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Emotional Computers

Computer models of emotions
and their meaning

for emotion-psychological research

Gerd Ruebenstrunk
November 1998


1. Introduction

2. Artificial feelings

3. Strange brains

4. Theoretical foundations

4.1. The theory of Ortony, Clore and Collins

4.2. The theory of Roseman

4.3. The theory of Scherer

4.4. The theory of Frijda

4.5. The theory of Oatley & Johnson-Laird

5. Electronic assistants

5.1. The models of Dyer

5.1.1. BORIS

5.1.2. OpEd


5.2. The model of Pfeifer

5.3. The model of Bates and Reilly

5.4. The model of Elliott

5.4.1. Construction of the agents

5.4.2. Generating emotions

5.4.3. Generating actions

5.4.4. Interpreting the emotions of other agents

5.4.5. Further development of the model

5.5. The model of Scherer

5.6. The model of Frijda and Swagerman

5.7. The model of Moffat and Frijda

5.7.1. Criticism of ACRES

5.7.2. Requirements for an emotional system

5.7.3. Implementation in WILL

5.8. Other models

5.8.1. The model of Colby

5.8.2. The model of Reeves

5.8.3. The model of Rollenhagen and Dagkvist

5.8.4. The model of O'Rorke

5.8.5. The model of Araujo

5.9. Conclusions

6. Visions of the pioneer

7. Encounters on Taros

7.1. What is a Fungus Eater?

7.2. Emotional Fungus Eaters

7.2.1. The "biological urges"

7.2.2. The "emergency urges"

7.2.3. The "social urges"

7.2.4. The "cognitive urges"

7.3. Evaluation of Toda's model

8. Development and implementation of Toda's model

8.1. The modification of Toda's urges byAubé

8.2. The partial implementation of Toda's theory by Wehrle

8.3. Pfeifer's "Fungus Eater principle"

8.4. The approach of Dörner et al.

8.5. Conclusion

9. The philosopher from Birmingham

9.1. Approaches to the construction of intelligent systems

9.2. The fundamental architecture of an intelligent system

9.2.1. The layers

9.2.2. The control states

9.2.3. Motivators and filters

9.2.4. The global alarm system

9.3. Emotions

9.4. Implementation of the theory in MINDER1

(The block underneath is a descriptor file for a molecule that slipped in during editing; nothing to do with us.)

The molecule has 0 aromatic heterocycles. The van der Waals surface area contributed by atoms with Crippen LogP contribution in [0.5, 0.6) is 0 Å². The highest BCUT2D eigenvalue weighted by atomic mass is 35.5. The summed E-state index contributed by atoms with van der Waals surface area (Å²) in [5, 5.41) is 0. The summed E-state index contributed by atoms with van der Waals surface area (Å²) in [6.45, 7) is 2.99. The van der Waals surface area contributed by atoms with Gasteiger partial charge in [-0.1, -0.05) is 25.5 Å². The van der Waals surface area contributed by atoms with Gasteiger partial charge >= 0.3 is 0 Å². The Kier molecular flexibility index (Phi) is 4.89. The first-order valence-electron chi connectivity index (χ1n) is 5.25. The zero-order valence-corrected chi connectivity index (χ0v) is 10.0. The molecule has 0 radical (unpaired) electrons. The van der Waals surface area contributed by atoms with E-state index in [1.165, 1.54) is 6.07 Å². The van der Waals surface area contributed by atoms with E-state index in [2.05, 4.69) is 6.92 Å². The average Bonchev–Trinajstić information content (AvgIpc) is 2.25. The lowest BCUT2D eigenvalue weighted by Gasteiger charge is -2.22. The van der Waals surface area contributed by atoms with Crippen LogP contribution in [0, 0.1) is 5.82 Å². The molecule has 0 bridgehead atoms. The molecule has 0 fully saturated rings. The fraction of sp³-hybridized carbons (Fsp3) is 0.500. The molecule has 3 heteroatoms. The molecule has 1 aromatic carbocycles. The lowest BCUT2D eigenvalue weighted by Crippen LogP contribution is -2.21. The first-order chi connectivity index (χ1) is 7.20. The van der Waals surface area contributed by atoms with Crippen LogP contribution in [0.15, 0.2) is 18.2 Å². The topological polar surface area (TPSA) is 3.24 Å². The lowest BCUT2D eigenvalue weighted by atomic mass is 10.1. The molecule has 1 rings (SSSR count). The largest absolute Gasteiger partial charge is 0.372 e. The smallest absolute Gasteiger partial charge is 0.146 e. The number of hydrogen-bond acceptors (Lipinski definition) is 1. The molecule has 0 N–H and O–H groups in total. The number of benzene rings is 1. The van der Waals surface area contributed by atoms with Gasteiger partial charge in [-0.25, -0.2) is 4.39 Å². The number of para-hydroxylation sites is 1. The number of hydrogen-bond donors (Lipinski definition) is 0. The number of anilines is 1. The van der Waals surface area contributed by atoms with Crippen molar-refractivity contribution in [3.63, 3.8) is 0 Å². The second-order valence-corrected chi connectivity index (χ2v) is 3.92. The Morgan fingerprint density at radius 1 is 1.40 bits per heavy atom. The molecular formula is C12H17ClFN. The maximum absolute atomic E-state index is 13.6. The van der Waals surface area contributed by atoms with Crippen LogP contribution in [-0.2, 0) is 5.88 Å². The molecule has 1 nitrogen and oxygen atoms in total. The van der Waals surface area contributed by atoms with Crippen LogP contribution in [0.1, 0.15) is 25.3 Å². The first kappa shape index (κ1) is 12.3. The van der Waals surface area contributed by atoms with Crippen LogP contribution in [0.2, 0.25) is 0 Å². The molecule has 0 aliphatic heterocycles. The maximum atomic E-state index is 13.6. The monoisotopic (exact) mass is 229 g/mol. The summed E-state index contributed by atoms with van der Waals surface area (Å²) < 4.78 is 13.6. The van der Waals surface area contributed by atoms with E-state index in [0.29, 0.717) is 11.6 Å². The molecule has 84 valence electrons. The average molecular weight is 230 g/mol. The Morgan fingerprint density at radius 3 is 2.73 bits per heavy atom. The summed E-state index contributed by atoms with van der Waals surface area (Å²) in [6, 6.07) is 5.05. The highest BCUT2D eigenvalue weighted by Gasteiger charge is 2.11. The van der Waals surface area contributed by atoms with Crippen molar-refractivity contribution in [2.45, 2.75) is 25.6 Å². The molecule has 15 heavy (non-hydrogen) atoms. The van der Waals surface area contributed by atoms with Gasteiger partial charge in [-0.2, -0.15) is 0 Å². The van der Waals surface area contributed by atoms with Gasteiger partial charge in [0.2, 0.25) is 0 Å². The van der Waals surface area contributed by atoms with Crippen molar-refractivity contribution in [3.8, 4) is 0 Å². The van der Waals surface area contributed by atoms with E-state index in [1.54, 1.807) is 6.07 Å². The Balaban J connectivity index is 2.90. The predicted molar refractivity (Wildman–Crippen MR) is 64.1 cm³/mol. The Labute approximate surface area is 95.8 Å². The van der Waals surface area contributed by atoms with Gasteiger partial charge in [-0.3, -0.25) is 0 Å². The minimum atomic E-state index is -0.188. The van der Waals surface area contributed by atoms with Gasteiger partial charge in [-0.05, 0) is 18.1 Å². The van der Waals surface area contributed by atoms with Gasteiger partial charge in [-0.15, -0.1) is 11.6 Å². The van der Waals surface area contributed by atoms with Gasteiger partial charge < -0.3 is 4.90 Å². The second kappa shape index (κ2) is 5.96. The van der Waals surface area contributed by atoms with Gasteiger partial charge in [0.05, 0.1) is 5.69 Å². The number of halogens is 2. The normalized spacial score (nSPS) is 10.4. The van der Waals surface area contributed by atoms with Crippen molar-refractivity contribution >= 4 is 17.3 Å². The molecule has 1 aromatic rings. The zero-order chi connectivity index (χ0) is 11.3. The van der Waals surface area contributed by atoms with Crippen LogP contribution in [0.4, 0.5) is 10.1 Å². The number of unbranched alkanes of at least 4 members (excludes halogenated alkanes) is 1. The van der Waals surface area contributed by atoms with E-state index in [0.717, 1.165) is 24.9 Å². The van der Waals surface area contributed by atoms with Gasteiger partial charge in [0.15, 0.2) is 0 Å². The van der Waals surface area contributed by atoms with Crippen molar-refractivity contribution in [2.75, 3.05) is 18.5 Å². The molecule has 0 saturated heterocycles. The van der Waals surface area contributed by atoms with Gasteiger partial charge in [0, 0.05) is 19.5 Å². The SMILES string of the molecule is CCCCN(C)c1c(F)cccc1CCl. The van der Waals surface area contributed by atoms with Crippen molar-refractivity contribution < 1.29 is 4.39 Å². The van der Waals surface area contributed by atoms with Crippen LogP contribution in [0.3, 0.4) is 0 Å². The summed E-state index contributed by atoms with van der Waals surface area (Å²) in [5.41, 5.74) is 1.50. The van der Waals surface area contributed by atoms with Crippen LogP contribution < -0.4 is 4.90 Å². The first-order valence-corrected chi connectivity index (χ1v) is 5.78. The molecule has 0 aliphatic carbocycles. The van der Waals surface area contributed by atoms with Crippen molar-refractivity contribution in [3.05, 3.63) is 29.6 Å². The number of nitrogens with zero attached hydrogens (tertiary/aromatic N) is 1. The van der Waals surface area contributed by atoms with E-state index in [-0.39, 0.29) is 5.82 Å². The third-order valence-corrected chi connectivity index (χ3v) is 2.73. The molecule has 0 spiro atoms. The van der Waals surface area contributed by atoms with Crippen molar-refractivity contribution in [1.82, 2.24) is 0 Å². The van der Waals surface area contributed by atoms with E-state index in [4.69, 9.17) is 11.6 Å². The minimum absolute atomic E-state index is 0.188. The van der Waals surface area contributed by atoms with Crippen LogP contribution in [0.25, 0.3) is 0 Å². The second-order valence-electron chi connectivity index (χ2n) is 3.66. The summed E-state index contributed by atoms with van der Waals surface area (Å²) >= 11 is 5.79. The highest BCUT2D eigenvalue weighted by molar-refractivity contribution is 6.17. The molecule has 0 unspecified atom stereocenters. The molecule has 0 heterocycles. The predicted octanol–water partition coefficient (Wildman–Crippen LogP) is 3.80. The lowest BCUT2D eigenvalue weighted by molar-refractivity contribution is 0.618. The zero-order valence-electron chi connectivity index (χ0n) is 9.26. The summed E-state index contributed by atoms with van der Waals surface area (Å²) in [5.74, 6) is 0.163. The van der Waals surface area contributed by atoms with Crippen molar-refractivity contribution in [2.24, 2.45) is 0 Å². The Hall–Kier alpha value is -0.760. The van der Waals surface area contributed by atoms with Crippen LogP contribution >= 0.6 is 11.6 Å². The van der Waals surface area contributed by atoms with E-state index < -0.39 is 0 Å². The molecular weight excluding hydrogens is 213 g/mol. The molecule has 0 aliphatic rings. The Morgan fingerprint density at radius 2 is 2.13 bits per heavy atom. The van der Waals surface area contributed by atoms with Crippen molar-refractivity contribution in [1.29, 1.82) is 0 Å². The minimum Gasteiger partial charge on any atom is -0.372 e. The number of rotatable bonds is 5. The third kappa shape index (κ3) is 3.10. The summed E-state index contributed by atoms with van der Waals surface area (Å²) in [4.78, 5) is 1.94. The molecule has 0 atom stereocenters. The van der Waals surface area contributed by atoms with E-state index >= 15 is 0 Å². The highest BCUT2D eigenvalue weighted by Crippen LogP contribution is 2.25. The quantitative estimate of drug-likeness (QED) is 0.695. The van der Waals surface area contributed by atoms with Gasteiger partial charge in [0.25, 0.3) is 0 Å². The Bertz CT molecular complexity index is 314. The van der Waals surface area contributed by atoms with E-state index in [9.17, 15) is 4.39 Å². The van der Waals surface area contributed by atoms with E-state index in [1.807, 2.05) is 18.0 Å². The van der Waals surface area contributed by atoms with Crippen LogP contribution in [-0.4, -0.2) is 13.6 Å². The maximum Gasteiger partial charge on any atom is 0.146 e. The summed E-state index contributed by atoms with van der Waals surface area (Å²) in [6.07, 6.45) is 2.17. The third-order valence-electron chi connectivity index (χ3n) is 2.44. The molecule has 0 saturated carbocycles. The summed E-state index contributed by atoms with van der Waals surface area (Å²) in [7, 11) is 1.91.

9.4.1. The reactive sub-system

9.4.2. The deliberative sub-system

9.4.3. The meta-management sub-system

9.5. Conclusion

10. The libidinal economy of the computer

10.1. Criticism of interrupt theories of emotions

10.1.1. The control precedence problem

10.1.2. The emotional learning problem

10.1.3. The hedonic tone problem

10.2. Valence

10.3. Learning in adaptive agent systems

10.3.1. Q-Learning

10.3.2. The classification system of Holland

10.3.3. XCS

10.3.4. Dyna

10.3.5. The concept of "value"

10.4. Wright's currency flow hypothesis

10.5. The details of the CLE system

10.5.1. The libidinal selective system

10.5.2. The conative universal equivalent (CUE)

10.5.3. Credit assignment

10.5.4. The value circulation theory

10.6. A practical example of CLE

10.7. CLE and the problems of interrupt theories

10.7.1. CLE and the hedonic tone problem

10.7.2. CLE and the emotional learning problem

10.7.3. CLE and the valenced perturbant states problem

10.7.4. CLE and the control precedence problem

10.8. Conclusion

11. A new paradigm?

11.1. The models of Velásquez

11.1.1. Cathexis

11.1.2. Yuppy

11.2. The model of Foliot and Michel

11.3. The model of Gadanho and Hallam

11.4. The model of Staller and Petta

11.5. The model of Botelho and Coelho

11.6. The model of Canamero

11.7. Conclusion

12. Meaning for emotion-psychological research